And that’s so true, Margarita, because UA is not where you’re ever a master or a Jedi, it’s always moving so fast and another area that’s moving even faster, I mean, I do not envy you in your position because I read about it all the time, write about it all the time – ad fraud, mobile ad fraud.  I’m counting so many different types, smarter types, I mean, nine types if you take Adjust and counting, human bot, otherwise, lots to be watching and you also are focused on attribution ad fraud, not just in your blog, I would imagine, but also in your job.  I guess the question for me is, you know, what is the most important thing you need to watch in attribution?

In attribution and fraud in particular, I would ask just to clarify the question?  So, you know, 2017 and 2018 have been my years of learning and growing my expertise and knowledge on fraud topics.  Fraud is evolving very, very fast unfortunately and I feel like the bad actors are a couple of steps ahead of us and good actors like mobile attribution partners who are trying really hard to build new tools and help advertisers to audit, monitor and detect.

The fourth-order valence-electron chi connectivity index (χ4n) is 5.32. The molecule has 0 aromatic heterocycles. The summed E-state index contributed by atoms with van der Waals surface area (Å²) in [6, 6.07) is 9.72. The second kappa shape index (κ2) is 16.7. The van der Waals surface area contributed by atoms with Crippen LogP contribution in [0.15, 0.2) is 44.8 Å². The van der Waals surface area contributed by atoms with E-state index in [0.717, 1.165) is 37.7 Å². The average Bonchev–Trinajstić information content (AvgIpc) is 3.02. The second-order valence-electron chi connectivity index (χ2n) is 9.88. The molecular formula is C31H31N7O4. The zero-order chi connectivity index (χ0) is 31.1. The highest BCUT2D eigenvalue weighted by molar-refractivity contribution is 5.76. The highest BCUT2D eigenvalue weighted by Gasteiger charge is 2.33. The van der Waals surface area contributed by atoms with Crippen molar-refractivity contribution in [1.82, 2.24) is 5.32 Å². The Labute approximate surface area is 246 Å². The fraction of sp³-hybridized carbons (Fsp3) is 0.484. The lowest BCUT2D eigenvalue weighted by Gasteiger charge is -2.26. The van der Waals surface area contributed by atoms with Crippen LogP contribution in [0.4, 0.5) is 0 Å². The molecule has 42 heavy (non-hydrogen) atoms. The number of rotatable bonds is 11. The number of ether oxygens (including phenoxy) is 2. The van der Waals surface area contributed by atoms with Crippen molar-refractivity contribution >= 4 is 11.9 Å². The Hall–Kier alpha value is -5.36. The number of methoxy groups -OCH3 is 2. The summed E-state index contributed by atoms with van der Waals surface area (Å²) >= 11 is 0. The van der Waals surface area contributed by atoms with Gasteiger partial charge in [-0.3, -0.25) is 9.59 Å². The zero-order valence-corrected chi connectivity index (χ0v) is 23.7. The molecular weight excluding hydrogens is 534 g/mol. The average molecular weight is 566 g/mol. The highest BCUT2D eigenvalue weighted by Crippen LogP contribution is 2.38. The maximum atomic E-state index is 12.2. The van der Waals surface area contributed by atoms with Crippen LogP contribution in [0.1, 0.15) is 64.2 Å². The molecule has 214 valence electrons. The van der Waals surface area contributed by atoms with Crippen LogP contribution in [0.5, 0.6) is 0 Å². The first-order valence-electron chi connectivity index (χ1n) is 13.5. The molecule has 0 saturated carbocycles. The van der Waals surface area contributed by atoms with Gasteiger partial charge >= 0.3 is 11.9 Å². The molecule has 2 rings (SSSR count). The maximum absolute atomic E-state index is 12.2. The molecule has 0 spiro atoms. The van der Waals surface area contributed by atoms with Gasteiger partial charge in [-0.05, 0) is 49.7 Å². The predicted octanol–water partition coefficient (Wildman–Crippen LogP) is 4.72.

So, some of the key things that have been helping me with DoubleDown, for example, right, because every company is different and the products are facing, different products are facing different fraud scenarios.  I always like to say that in terms of overall fraud situations for a company, the higher your budget is, the higher tolerance for fraud you will develop and this is true because to some extent if your KPIs are not purely ROI driven, right, part of it has to be DAU, you need to continue driving volume into the game, you cannot eliminate all the fraud and unfortunately this is the reality nowadays.